The Chicago City Council is set to pay $14 million to two men who spent a combined 43 years in prison after being convicted of a 1989 murder based on confessions coerced by Chicago Police detectives trained by Jon Burge, a disgraced Chicago police commander.
The City Council’s Finance Committee voted unanimously Monday to recommend the settlement, which is set for a final vote by the full City Council on Wednesday.
Kevin Bailey and Corey Batchelor were 19 when they were arrested and convicted of the murder of Lula Mae Woods, the wife of a retired Chicago police officer, who was found stabbed to death in her South Side garage in June 1989.
Bailey and Batchelor were exonerated in 2018 after Cook County prosecutors dropped the charges against the two men. Bailey spent 28 years in prison, while Batchelor spent 15 years in prison before being freed.
The detectives investigating Woods’ murder had trained under Burge and have been accused of abuse in multiple convictions, attorneys for Bailey and Batchelor said.
City officials have acknowledged that Burge tortured and beat more than 100 Black men, from the 1970s to the 1990s. Chicago taxpayers have already paid approximately $115 million in lawsuit settlements and judgments, including $5.5 million in reparations for torture survivors, approved in 2015 by the Chicago City Council.
Fired by the Chicago Police Department in 1993, Burge was convicted of perjury in 2010. Released from prison in 2014, Burge died four years later at the age of 70. He never faced criminal charges related to his time as an officer, and collected a pension from the city of Chicago until the day he died.
The endorsement of the Finance Committee came without debate, and if approved the payment is equivalent to 17% of the city’s entire 2022 budget for police misconduct settlements.
In a separate action, the committee voted 15-13 to pay $425,000 to Dejuan Harris, who was shot three times by an officer during a 2016 foot chase.
While officers said Harris, then 22, pointed a gun at officers before he was shot, Harris told officials he had tossed his gun more than four feet away and was still running when he was shot.
The proposed settlement for Harris had been in limbo since September, when several alderpeople said they believed the city would prevail at trial.
However, Deputy Corporation Counsel Victoria Benson said the department’s recommendation was designed to avoid a jury ruling against the city and awarding a massive judgment.
Ald. Jason Ervin (28th Ward) warned his colleagues about taking that risk.
“We are rolling the dice with taxpayer dollars,” Ervin said “Easy to gamble with somebody else’s money. Why don’t you put some money on the table?”
Ervin’s remarks brought an angry response from Ald. Nicholas Sposato (38th Ward), a former firefighter, who typically votes against settlements to resolve lawsuits alleging police misconduct.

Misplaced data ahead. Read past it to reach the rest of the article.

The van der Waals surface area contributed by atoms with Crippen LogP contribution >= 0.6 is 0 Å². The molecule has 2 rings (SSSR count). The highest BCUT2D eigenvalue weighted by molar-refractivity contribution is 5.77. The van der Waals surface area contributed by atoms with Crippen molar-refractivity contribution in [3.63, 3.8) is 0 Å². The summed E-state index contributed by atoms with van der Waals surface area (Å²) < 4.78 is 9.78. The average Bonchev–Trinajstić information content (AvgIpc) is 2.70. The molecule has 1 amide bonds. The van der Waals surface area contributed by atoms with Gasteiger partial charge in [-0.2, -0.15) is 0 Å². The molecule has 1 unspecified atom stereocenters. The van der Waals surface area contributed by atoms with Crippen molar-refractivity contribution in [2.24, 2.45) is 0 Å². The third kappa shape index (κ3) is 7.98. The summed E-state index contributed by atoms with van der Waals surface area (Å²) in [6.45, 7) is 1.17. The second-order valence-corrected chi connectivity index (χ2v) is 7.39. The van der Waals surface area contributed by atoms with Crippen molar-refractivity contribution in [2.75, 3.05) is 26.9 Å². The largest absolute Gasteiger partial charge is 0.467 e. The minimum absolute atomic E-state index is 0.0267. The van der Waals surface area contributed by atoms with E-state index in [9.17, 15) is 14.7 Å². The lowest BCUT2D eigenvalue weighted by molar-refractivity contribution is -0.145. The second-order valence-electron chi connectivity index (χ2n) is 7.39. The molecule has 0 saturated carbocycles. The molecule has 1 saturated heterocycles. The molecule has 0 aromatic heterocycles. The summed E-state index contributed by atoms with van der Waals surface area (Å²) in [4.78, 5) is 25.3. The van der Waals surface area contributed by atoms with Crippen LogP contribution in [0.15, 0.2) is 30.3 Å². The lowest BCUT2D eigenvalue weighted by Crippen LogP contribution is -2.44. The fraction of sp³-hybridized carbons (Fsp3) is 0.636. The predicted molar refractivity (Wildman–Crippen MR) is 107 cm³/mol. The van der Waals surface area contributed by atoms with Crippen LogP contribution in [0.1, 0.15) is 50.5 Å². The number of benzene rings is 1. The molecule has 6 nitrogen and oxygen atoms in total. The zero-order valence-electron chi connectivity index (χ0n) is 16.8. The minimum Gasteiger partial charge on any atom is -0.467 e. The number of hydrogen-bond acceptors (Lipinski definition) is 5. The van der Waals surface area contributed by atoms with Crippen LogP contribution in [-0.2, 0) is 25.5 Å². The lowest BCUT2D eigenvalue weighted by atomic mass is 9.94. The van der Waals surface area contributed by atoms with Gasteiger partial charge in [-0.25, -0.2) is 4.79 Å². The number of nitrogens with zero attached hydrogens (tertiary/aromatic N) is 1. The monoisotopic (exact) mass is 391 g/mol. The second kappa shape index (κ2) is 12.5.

Sposato said he was “happy to put his money where his mouth is.”
In October, a federal jury ordered the city to pay $25.2 million to a man who spent 23 years behind bars for a 1994 double murder. The lawsuit accused detectives of ignoring evidence that exonerated the plaintiff. Attorneys for the city did not propose settling that case before it went to trial.
In addition, the Finance Committee voted 17-9 to recommend paying $115,000 to Bernard Grayer and Marquinyelle Holt to resolve the lawsuit they filed alleging that they were wrongfully arrested after police officers found a gun.
However, Holt had a valid Firearm Owner Information Card and a permit to carry a concealed weapon. Ultimately, all of the charges were dismissed and the gun returned to Holt.
However, the Finance Committee deadlocked 13-13 on a recommendation from city lawyers to pay $125,000 to Lenora Bonds, the mother of Terrance Harris, who died in 2013 after being shot 29 times — including twice in the back of the head — by three police officers.
Bonds called police for help after her son threatened her with a knife during a mental health crisis. Bonds’ lawsuit alleges that her son died because several of the officers who responded to her call for help were not properly trained to help those experiencing a mental health crises.
Three police officers fired 32 bullets at Harris after he stabbed a police sergeant, who had been trained to respond to calls from those experiencing mental health crisis, in the face.
Benson told members of the committee that simply producing the documents that would be required if the case were to go to trial would cost Chicago taxpayers $100,000, making the proposed settlement financially justified.
In addition, attorneys for Bonds and her son’s estate are likely to argue that that officers who shot Harris were motivated by “revenge,” after their fellow officer was injured, Benson said.
The tie vote means the case will not advance to the full City Council for consideration.
“This is a justified but unfortunate situation — settling sends a bad message to police officers, when they have to make these split-second decisions,” said Ald. Silvana Tabares (23rd Ward).
In February 2021, the City Council paid $400,000 to the family of James Anderson, who was shot and killed by officers who responded to his mother’s 911 call for help. She told dispatchers that her son suffered from mental illness but had stopped taking his medication and asked for assistance in hospitalizing him.